We don’t know the result of this year’s presidential election… yet. But it’s becoming increasingly clear that Americans are in favor of legalizing sports betting (and weed, but that’s for another time).
This week, voters in South Dakota, Maryland, and Louisiana all supported ballot measures to legalize sports gambilng, bringing the total number of states that allow sports gambling to 25, plus the District of Columbia.
Voters in Maryland overwhelmingly passed their ballot initiative by a 2-1 margin. South Dakotans voted to legalize with 58 percent of the vote. And the majority of Louisiana’s parishes gave sports gambling a “lopsided” win.
Each state will now decide how they want to proceed with sports betting, be it online, at a sportsbook, or both. State legislatures, Louisiana’s specifically, will also weigh their options on in-state college sports betting.
While these three states passed legal sports gambling measures, live gaming will not come to Maryland or South Dakota till, at least, 2021. Louisiana may have to wait till 2022 for operational gaming.
The Election Day news gave a boost to sports betting stocks, which shot up after the votes were counted. Penn National Gaming, DraftKings, MGM and Flutter (which owns FanDuel) all saw a bump in their stock prices.
With these results, sports betting is now legal in half of U.S. states plus D.C. And more could legalize soon.
According to the American Gambling Association, Massachusetts, Ohio and Hawaii, all have active legislation.
Voters in Nebraska also approved a casino expansion which could pave the way for sportsbooks to open in the state.
Sports gambling legalization has exploded since 2018. That year, the Supreme Court struck down the Professional and Amateur Sports Protection Act (PAPSA) paving the way for states to decide whether or not they want legal sports gambling. Now, a majority of states (including the District of Columbia) have said yes.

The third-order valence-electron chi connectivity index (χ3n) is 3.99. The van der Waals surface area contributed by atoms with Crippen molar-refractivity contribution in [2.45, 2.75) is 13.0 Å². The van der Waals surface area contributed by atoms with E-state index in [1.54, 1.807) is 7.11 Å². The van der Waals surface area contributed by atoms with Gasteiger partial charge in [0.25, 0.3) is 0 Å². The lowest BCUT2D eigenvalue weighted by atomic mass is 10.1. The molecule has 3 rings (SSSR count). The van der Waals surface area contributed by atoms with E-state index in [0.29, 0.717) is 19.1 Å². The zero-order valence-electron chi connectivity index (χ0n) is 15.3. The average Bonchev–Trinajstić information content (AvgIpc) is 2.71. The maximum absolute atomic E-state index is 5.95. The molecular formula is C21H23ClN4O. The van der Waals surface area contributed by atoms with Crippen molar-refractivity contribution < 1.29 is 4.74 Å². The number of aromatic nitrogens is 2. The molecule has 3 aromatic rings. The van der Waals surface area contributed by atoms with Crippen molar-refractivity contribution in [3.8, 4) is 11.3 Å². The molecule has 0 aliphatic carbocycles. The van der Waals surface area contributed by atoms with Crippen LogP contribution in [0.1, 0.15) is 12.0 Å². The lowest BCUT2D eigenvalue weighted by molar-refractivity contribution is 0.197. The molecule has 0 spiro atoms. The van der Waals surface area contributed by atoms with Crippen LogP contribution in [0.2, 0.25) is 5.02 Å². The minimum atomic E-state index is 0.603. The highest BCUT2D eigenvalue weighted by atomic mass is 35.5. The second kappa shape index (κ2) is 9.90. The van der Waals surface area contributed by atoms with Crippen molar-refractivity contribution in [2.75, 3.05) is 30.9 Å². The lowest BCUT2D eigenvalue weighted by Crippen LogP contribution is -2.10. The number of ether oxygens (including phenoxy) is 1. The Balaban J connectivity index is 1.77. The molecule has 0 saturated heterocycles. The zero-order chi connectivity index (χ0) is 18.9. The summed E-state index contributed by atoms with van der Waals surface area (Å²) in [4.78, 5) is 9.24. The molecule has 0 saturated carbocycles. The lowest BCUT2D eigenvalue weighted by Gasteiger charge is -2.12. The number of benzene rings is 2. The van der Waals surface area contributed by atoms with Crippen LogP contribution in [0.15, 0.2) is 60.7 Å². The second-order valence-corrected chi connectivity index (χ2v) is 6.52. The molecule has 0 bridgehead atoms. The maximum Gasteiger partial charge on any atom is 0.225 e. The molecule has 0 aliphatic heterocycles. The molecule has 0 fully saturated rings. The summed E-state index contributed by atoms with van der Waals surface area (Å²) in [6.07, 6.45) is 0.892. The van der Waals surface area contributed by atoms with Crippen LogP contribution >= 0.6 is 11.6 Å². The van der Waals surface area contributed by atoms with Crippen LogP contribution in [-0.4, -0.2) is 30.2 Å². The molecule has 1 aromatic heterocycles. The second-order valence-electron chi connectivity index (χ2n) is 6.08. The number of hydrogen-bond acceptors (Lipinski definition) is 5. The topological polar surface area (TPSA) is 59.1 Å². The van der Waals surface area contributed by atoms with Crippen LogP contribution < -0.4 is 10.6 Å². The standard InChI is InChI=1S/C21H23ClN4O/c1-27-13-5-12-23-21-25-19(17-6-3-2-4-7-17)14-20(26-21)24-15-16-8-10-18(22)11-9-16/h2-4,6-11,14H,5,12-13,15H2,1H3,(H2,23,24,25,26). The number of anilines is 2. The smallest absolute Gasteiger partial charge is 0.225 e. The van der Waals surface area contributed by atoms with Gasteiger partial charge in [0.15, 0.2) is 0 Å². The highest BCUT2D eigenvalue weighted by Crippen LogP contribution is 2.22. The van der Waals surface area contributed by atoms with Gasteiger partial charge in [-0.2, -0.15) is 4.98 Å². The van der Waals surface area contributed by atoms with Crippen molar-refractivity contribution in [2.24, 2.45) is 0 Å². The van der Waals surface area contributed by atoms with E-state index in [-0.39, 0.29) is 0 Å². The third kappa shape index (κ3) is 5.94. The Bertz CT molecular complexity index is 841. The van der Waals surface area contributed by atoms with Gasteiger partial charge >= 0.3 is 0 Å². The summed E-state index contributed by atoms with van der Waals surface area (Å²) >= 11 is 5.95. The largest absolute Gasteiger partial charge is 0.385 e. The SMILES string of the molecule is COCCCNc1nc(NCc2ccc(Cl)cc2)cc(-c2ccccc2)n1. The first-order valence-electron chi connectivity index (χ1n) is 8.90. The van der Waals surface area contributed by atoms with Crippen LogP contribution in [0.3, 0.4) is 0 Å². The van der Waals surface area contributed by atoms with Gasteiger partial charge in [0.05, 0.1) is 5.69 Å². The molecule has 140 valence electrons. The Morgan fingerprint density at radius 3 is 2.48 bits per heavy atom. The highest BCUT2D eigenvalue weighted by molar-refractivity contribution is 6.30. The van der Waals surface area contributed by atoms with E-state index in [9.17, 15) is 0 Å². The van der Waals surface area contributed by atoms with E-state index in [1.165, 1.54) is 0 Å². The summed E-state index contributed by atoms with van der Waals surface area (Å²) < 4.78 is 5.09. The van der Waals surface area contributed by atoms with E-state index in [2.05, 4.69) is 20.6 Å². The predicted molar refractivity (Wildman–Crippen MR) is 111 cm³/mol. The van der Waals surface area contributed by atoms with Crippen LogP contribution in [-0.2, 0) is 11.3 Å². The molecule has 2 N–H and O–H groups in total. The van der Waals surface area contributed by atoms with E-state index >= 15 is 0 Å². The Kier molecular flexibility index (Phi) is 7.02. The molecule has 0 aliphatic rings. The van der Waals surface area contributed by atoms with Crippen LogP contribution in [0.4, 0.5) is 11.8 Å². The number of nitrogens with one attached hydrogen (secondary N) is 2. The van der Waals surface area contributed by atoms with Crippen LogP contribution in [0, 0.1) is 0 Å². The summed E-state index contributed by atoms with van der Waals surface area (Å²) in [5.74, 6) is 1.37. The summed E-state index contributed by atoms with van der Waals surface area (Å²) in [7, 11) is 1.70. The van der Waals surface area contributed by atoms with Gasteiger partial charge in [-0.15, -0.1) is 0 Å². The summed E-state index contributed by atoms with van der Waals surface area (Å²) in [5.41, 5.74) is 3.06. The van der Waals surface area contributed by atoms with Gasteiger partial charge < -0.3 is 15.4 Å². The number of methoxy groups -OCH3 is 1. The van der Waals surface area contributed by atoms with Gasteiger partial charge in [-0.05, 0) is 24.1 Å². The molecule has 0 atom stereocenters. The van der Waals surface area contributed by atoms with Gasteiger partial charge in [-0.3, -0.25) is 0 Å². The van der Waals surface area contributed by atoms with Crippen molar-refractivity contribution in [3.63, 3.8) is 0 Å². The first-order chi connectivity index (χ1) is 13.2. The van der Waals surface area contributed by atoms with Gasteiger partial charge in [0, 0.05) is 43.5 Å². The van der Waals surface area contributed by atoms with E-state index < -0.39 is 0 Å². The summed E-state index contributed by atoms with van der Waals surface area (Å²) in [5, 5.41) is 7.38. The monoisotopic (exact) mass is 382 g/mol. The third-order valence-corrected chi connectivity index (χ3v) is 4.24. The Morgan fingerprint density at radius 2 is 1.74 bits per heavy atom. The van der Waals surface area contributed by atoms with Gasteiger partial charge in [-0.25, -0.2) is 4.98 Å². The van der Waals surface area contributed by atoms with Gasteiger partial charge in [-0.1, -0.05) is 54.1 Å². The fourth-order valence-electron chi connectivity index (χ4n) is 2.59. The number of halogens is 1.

The legalization of sports gambling only looks to accelerate.
Over the summer, Deadspin spoke to industry professionals, politicians and sports gambling media members to consider how the pandemic and economic recession could influence states’ decision to legalize.
Some, if not all, states will be strapped for cash after the pandemic and economic recession. Revenue generated from legal sports gambling could help states recover or fund other avenues of government spending. Maryland Governor Larry Hogan supported sports gambling legalization in his state. He wants to use the cash generated to help fund public education.
“We are already funding our K-12 schools at record levels, and this is another way to ensure that is the case for years to come,” Hogan said before Marylanders made their decision.
There are more states left to determine the fate of legal sports gambling. Not all will legalize immediately, or at all. Utah, for example, likely never will.
But with more states legalizing sports betting, you can bet on the trend to continue.
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